Stevens said that, "Under the terms of conservatorship, it is legally impossible for the GSEs to recapitalize. There is no way back to their original state. FHFA can only put Fannie and Freddie into receivership. It requires Congressional action to reform and stabilize the system."  

There are many other things affecting the housing market such as student loan debt, high fees, and excessive regulation, but these are fixable and can be changed through regulation or policy. "It's the GSEs - the central most important variable to creating enough liquidity for the housing finance system in this country - that can only be resolved through Congress or the courts. This is the last and most significant unresolved issue from the housing recession."

With legislative action likely at a political standstill we can still choose to make progress, Stevens said.  The mortgage industry can choose to be proactive leaders and address some of the choices necessary to set the stage for long term sustainable change. 

In a speech last week new FHFA Director Mel Watt noted that conservatorship should never be viewed as a permanent or desirable state and focused on several changes MBA has advocated for; greater clarity around reps and warrants, enhanced risk sharing to bring in more private capital, and moving toward a common GSE security.  He also spoke about the ongoing development of the GSEs' Common Securitization Platform (CSP) and how it could be adaptable for use by market participants other than the GSEs and how it could move them toward a common security. 

Stevens said that what Watt outlined in his speech gives FHFA and MBA common ground through which they can work to create a better functioning secondary market system.  There are three tracks to this process.  The first is GSE reform and the Senate's Johnson-Crapo bill is a good starting point although it will clearly take longer than was hoped.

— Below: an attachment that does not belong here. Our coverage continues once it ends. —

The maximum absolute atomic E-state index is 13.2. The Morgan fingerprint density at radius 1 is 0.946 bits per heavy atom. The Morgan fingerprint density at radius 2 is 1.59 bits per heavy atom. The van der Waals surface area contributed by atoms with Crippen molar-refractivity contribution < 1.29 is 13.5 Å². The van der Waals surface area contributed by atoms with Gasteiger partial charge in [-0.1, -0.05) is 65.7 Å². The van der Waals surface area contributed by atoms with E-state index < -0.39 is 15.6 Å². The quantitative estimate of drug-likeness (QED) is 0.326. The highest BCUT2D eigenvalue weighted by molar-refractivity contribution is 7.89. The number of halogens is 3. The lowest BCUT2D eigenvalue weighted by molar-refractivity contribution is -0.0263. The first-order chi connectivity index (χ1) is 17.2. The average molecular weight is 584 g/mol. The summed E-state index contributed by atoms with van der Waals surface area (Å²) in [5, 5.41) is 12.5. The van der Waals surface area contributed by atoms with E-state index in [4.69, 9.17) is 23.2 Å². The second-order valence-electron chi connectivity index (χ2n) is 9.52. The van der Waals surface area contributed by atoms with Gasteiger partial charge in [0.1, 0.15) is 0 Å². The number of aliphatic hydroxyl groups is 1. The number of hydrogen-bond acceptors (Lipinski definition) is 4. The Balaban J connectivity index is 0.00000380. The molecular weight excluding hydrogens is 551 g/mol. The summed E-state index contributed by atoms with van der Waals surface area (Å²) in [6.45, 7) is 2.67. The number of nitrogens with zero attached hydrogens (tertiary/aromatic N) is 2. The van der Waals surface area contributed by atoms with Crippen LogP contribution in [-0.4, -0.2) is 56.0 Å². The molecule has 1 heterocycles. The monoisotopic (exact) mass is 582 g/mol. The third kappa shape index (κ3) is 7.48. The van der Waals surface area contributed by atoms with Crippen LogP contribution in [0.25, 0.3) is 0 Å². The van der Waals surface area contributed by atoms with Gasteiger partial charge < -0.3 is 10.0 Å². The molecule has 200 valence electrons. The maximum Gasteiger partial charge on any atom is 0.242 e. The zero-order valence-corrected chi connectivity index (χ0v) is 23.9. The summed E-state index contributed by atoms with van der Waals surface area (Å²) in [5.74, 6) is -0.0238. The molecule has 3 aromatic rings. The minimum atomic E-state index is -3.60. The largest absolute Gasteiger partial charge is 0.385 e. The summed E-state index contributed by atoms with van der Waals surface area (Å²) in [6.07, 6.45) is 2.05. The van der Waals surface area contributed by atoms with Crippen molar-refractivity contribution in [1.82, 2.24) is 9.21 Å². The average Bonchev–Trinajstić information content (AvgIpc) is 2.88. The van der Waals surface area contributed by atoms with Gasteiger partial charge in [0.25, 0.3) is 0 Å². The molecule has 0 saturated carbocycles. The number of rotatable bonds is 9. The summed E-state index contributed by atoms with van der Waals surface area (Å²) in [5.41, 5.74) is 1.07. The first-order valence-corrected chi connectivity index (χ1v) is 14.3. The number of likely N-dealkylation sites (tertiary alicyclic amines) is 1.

The second track is transition for which a growing economy, declining unemployment, and mortgage rates that while higher remain historically low are pre-conditions.  A common GSE security, greater risk sharing, greater private sector input into the development of the CSP could all contribute to improving some of the very issues that divided support for the Johnson-Crapo legislation.  These would variously contribute to enhanced liquidity, reduced costs to taxpayers and would lay the groundwork for a more competitive and efficient secondary market.   

The third track is the return of private capital and to achieve this, Stevens said, we must address the obstacles to housing recovery; the structural, regulatory and economic impediments that are keeping private investors on the sidelines.

The tasks ahead are these - encourage liquidity, sustainability and competition in the secondary market; restore trust and confidence in the marketplace; and attract more private capital in order to reduce taxpayer support and government control.

Legislatively speaking, we know that GSE reform is years in the making, he said, but it's time to address the structural, regulatory and economic impediments that are limiting the return of private capital and have a stranglehold on housing recovery. It's time to transition to a stable, competitive and accessible marketplace.

"We know what the prescription is for a broader recovery and more stable market," Stevens concluded. "We need to stand up and be advocates for the change we know is necessary. Don't let our collective voice waver. We have to continue to press Congress to move forward. We have to work with Fannie, Freddie and FHFA on transition.  Because in the end, it's our future, and the future of the American homebuyer, that is being held back by the sick market."